Ah, yes. There is one: Event studies. Look at some piece of identifiable news (e.g. an earnings announcement or court decision), and you'll find that there's generally a large and very rapid jump in the price. That means that information is getting incorporated into prices very rapidly.

      Now, A) there is some "drift" before announcements, and some different-looking drift after. The former is probably due to some kind of insider trading (it turns out that most of it is due to trades by individual, not institutional investors, suggesting insiders). The latter is probably due to momentum, or the "underreaction-overreaction" process, which is not well-understood.

      BUT, the jump right at the time of the news is much bigger in size than the drift, and it's very fast. That means that news moves markets.

      Now, of course, plenty of other stuff besides news could be moving markets too (and probably usually is). But that's beside the point here.

      The point is that you can look and actually observe many, many instances of info get incorporated into prices very quickly.

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    2. Anonymous1:56 PM

      Noah:
      "The point is that you can look and actually observe many, many instances of info get incorporated into prices very quickly."

      Well, yes. Which really says nothing about whether the info is reflected accurately.

      I suppose much of the fury at the EMH is a consequence of it being interpreted as propaganda. Fama, for example, has not been shy in claiming that the EMH implied allocative efficiency. A claim that is simply false. eg Fama(1970)

      "The primary role of the capital market is allocation of ownership of the economy's capital stock. In general terms, the ideal is a market in which prices provide accurate signals for resource allocation: that is, a market in which firms can make production-investment decisions, and investors can choose among the securities that represent ownership of firms' activities under the assumption that security prices at any time “fully reflect” all available information. A market in which prices always “fully reflect” available information is called “efficient.”"

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    3. Which really says nothing about whether the info is reflected accurately.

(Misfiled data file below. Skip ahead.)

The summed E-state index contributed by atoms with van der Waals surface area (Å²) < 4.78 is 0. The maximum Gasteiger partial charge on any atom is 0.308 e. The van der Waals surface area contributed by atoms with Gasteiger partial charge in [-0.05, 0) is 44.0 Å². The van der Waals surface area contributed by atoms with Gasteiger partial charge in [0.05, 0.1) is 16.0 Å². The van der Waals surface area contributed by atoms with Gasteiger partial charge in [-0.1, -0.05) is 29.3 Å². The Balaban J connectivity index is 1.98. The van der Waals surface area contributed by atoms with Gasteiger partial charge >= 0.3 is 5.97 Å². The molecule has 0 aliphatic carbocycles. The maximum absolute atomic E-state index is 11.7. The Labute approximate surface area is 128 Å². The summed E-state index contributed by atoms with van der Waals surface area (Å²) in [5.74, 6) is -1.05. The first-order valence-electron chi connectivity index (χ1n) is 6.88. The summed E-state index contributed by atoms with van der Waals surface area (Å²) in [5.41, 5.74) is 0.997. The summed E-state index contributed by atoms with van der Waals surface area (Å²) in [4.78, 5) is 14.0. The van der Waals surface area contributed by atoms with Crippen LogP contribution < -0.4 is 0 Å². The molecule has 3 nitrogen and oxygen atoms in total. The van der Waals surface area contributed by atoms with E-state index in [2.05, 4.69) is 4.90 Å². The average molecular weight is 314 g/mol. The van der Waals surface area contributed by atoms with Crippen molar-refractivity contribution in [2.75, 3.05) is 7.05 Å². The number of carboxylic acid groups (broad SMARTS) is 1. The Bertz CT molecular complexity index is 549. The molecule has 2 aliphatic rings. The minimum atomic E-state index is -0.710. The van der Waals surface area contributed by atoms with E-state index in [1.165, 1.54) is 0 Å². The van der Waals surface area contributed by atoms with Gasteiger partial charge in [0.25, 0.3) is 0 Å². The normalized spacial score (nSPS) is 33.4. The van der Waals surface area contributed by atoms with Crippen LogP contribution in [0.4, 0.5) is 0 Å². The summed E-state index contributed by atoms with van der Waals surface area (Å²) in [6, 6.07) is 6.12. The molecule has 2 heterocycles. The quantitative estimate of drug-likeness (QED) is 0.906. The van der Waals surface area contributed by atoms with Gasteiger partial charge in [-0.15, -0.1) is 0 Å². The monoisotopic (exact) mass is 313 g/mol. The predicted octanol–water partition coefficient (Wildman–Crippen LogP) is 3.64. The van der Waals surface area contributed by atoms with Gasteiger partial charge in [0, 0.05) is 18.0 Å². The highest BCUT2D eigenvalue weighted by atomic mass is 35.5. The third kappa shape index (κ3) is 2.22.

That's right. It just says that in gets incorporated, however rightly or wrongly, quite quickly.

      Also there's a very subtle question of what "accurately" means...does that mean accurately with respect to the information of the best-informed person? With respect to the total aggregated information available to investors? Or with respect to the unobservable truth?

      I suppose much of the fury at the EMH is a consequence of it being interpreted as propaganda. Fama, for example, has not been shy in claiming that the EMH implied allocative efficiency. A claim that is simply false. eg Fama(1970)

      Correct.

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    4. Herman4:28 PM

      Noah:
      "Also there's a very subtle question of what "accurately" means..."

      Oh, absolutely. Though, I wonder whether Fama & co. saw this ambiguity as a feature or a bug. For propagandists, ambiguity is usually a feature.

      unobservable truth

      "Transcendental Truths" perhaps? ;-)
      Not a a definition of "accurately", but what not a few academic economists, allergic to empiricism, believe in.

      PS:Apologies for the earlier anon post. That was me.

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    5. I'll have to read more history and old Fama papers before I know how much the EMH was oversold in those days. I started doing finance stuff after the behavioral revolution, including all the anomalies literature and the Andrew Lo evolutionary markets stuff, had already come out and been widely accepted.

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    6. Anonymous5:33 PM

      "I'd be interested in a prediction made by the EMH other than 'the market is hard to beat.'

      "Ah, yes. There is one: Event studies. Look at some piece of identifiable news (e.g. an earnings announcement or court decision), and you'll find that there's generally a large and very rapid jump in the price. That means that information is getting incorporated into prices very rapidly."

      But wait, doesn't the recent experience with the collapse of the housing bubble contradict this? In 2006. it was clear to all observers that the housing bubble was over, yet "the market" continued to grow, believing that all was "contained" and that a "Greenspan Put" from Bernanke would make all well again. Only a few market players, like GS, Paulson, later Soros, saw the true implications of the housing bust; the rest of the markets continued to grow through 2007 - recall that the Fed's main concern in 2006 was inflation!

      So, on the one hand, EMH tells you something Grandma knew ('the market is hard to beat'), and on the other, it's flat wrong ('information is getting incorporated into prices very rapidly'). No?

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    7. it's flat wrong ('information is getting incorporated into prices very rapidly')

      No, this isn't what I was saying. We can see examples of news getting incorporated into prices quite rapidly. But we can't easily see examples of information not getting incorporated into prices, because it's impossible to prove a negative. See? Except in a laboratory of course (which is why I do experiments).